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UN Radio: Annan Says Spying on Him Should Stop


UN Radio: Annan Says Spying on Him Should Stop

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  • Special Report: President of Georgia Calls on UN Security Council to End Conflict With the Abkhaz Authorities
  • UN Secretary-General If True, Spying on Him Should Stop

    UN Secretary-General Kofi Annan said today that if it is true that his conversations were bugged, this practice should stop. He was responding to media reports that his phone conversations were tapped by British intelligence. UN spokesman Fred Eckhard:

    "Such activities would undermine the integrity and confidential nature of diplomatic exchanges. Those who speak to the Secretary-General are entitled to assume that their exchanges are confidential."

    Mr. Eckhard said the Secretariat routinely takes technical measures to guard against such invasions and those efforts will now be intensified.

    President of Georgia Says Security Council Should Do More to Bring Peace in Georgia

    The President of Georgia, has told the Security Council that much work needs to be done to bring about lasting peace and stability in the caucases. Addressing members of the Council on the situation in his country, President Mikheil Saakashvilli, said he believed the international community had a moral obligation to advance the cause of peace and secutity wherever they are threatened , as they are in his own country. And he said there was a unique window of opportunity to do so in Georgia. Referring to the situation in Abkhazia, he said that for too long, the international community has sat around the table trading accusations and threats, instead of sharing ideas and proposals that would lead to a lasting solution. He offered this suggestion to the council:

    "For all those forces that are unable and are unwilling to to make this commitment, the Security council must establish a firm and clear policy in support of peace and reconciliation, and the rejection of violence and further division. The security council must make it clear that those who are not on the side of peace will be held accountable."

    The President of Georgia. The United Nations has had a peacekeeping mission in that country since 1993.

    Security Council Meets on Haitian Crisis

    The UN Security Council will hold an urgent meeting Thursday on the crisis in Haiti. The council meets at the request of the Caribbean Community (CARICOM), in light of what it describes as "the steadily deteriorating situation which affects peace and stability in the region". Today's meeting comes a day after members of the council condemned the continued violence and political crisis in Haiti and deplored the decision by the opposition to reject a joint peace plan proposed by the Caribbean Community and Organization of American States. The Council urged the international community to respond to the serious humanitarian situation in the country.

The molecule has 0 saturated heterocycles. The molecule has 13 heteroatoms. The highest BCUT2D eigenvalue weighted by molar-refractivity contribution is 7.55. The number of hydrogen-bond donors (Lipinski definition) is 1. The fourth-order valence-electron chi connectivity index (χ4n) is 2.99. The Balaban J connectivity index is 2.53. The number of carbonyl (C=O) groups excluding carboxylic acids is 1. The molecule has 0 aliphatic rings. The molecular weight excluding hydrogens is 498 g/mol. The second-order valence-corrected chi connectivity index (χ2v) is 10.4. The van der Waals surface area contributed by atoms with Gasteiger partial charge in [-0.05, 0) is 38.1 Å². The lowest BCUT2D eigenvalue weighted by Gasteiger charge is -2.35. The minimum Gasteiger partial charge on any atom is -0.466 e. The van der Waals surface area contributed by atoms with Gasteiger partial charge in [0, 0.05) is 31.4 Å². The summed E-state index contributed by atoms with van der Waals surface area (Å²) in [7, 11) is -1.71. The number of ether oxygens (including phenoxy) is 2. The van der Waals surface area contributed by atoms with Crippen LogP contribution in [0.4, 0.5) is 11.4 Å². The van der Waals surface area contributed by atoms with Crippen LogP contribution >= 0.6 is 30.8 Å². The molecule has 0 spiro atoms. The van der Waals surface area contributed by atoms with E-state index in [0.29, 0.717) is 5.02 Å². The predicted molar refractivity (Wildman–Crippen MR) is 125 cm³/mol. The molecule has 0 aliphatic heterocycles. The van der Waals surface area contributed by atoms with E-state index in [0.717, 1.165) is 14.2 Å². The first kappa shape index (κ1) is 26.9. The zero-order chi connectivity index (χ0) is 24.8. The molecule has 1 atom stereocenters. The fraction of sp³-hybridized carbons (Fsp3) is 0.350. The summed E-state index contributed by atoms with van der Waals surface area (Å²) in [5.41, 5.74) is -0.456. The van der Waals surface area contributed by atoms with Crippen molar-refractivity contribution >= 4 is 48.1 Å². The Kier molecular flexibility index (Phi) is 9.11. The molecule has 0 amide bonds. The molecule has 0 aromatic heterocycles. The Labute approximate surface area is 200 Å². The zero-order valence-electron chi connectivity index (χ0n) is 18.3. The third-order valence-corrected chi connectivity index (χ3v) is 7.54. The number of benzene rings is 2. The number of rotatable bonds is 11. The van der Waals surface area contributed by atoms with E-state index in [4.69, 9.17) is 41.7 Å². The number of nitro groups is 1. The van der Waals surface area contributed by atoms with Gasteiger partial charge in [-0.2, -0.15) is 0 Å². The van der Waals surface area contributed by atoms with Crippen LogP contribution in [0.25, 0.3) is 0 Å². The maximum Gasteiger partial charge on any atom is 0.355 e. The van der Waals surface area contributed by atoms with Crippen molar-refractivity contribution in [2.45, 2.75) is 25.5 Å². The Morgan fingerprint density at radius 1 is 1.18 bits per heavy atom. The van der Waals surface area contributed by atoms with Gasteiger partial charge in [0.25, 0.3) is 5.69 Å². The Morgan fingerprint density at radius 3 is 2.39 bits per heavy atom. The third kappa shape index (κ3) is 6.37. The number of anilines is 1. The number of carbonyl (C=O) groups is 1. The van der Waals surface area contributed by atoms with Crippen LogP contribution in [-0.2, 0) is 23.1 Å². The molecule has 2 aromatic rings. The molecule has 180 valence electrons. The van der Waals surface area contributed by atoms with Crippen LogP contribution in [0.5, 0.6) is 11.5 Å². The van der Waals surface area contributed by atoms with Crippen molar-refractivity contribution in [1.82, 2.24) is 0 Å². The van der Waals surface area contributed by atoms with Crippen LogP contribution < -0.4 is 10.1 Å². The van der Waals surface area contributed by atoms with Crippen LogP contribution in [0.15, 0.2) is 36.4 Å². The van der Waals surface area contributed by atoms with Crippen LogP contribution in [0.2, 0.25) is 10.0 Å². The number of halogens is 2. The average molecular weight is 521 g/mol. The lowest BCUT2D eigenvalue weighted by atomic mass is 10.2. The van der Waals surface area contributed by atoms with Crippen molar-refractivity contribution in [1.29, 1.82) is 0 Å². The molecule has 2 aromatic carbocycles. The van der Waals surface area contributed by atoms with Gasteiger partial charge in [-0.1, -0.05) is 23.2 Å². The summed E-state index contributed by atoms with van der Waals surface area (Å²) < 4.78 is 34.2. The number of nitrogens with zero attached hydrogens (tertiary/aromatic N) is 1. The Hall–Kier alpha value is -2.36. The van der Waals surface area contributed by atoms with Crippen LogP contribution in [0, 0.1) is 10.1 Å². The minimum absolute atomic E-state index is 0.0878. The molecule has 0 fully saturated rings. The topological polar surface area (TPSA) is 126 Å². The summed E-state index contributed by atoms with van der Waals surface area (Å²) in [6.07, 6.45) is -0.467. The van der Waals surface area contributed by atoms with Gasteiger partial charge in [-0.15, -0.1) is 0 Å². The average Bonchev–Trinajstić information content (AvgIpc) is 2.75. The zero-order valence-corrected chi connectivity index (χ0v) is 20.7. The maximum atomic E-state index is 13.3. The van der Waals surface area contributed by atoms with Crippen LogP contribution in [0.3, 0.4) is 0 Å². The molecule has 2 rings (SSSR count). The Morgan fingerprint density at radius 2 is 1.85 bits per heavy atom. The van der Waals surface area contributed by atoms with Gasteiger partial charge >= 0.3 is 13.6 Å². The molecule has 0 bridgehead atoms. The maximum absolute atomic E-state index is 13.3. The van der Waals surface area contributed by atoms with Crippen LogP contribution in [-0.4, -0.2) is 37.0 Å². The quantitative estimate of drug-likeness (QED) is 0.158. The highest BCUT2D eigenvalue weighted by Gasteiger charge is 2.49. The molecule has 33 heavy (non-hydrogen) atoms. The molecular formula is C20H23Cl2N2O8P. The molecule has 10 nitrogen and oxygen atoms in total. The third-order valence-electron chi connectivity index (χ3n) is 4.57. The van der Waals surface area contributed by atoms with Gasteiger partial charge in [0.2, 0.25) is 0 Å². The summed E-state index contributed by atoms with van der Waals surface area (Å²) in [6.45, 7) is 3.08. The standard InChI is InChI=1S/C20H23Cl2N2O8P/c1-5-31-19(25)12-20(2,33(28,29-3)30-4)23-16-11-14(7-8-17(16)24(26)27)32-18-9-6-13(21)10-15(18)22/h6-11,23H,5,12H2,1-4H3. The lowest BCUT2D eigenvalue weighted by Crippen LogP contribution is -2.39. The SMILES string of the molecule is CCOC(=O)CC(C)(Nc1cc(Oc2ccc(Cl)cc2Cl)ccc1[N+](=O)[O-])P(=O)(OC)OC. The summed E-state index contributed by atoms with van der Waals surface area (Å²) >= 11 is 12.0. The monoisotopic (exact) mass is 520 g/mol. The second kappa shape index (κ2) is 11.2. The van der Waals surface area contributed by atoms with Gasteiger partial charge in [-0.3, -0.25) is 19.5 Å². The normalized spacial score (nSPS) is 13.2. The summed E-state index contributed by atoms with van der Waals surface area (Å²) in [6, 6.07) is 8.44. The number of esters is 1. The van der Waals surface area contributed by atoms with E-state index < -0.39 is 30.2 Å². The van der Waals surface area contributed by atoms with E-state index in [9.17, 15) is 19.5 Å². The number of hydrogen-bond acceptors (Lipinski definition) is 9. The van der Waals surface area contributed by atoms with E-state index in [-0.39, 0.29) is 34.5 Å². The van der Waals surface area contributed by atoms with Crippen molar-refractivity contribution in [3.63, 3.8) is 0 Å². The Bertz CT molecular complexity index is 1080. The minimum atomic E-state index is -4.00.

UN Concerned about Dwindling Aid for Southern Africa

    The overall humanitarian situation in the southern African region remains precarious. That assessment comes in a report which says the UN agencies received only half of a $642 million appeal launched last July for the southern Africa region. The report shows that international aid for six countries in southern Africa hit by drought appears to be dwindling at a time when the number of people needing help continues to increase. The Deputy Director of the Office for the Coordination of Humanitarian Affairs, Rashid Khalikov says there are outstanding pressing needs such as health, nutrion and the provision of life sustaining social services for children in particular:

    "The aim of this appeal is to respond to the population requiring immediate emergency assistance while at the same time, we have to work together to initiate actions to address longer term needs so that vulnerable populations will not slip back to the crisis."

    Lack of rainfall has had a negative impact on food production in Lesotho, Malawi, Mozambique, Swaziland, Zambia and Zimbabwe.

    Iraq Security Situation an Even Greater Concern: Ross Mountain

    The UN's Special Representative for Iraq says the security situation in the country has become an even greater concern. Ross Mountain, in Baghdad to assess the country's humanitarian needs ahead of this week's conference in Abu Dhabi, says the Secretary-General has made it clear that security is the major concern. At the same time, he said he hopes "to have a full international staff on the ground by the time the elections are held". Mr. Mountain says the issue is not if the UN is returning to Iraq with international staff, but when and how.

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